Netherlands and Australia boast the best retirement income systems, but the UK’s has improved recently and is ranked 6th globally, according to a report by consultancy Mercer and the Australian Centre for Financial Studies.
In the annual Melbourne Mercer Global Pensions Index, Netherlands and Australia were graded B+, while Switzerland, Sweden, Canada and the UK were graded B, meaning the pension system has a sound structure with many good features, but with some areas for improvement. Out of 16 countries assessed, Japan, India and China were given a D, due to major weaknesses in their pension system, while Chile was placed slightly ahead of a group of Poland, Brazil, USA, Singapore, France and Germany.
Mercer Senior Partner and author of the report, Dr David Knox, said, “Given the current economic situation, the risk of governments not being able to financially support their aging population is becoming more of a reality. Significant pension reform needs to be made now. The best pension systems adopt a multi-pillar approach to spread these long-term risks between governments, employers and individuals”. He added: “Each country has to consider its own social, economic, political, cultural and historical circumstances, but despite the differences in the history and development of each country’s system there are some common challenges around the world.”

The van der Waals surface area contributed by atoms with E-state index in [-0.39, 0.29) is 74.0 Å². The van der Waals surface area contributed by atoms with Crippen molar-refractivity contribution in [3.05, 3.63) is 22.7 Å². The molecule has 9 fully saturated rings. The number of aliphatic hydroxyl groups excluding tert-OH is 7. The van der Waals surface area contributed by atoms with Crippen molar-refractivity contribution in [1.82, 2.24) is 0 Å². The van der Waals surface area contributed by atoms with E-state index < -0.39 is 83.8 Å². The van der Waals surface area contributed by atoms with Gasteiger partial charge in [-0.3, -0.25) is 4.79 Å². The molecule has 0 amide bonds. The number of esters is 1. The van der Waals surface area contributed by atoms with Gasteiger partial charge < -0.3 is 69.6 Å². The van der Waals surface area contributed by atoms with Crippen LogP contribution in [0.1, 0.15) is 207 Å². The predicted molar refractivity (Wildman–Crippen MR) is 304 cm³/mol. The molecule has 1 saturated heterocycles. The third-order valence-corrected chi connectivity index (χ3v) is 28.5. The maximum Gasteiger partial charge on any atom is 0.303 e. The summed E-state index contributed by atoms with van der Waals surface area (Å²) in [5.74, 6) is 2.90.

According to the report, the UK has stayed in 6th placed for the third year running, but improved its score due to increases in projected pensions relative to pay, improved population coverage of pension schemes and increased savings rates. In 2012 to 2013, the UK should further improve due to increases in minimum pensions, increased coverage of occupational pension schemes and auto-enrollment.
Mercer UK actuary Glyn Bradley said: “The UK is making real progress in developing a solid, sustainable pensions system, but more needs to be done if we want to consider our system best in class. Reforms identified by the index that would improve the UK’s position are raising the minimum pension workers on low incomes can expect to receive; increasing the number of employees in occupational pension schemes and raising the level of household savings.”
He added that compulsory pension contributions would push the UK up the index and auto-enrolment. From 2012, the UK will begin to auto-enroll millions of UK employees into private pension schemes and this will improve its rating. Increasing state pension and retirement ages to reflect increasing life expectancy should also improve the effectiveness of a pension system, as would reducing access to savings before retirement and improving pensions for the self-employed.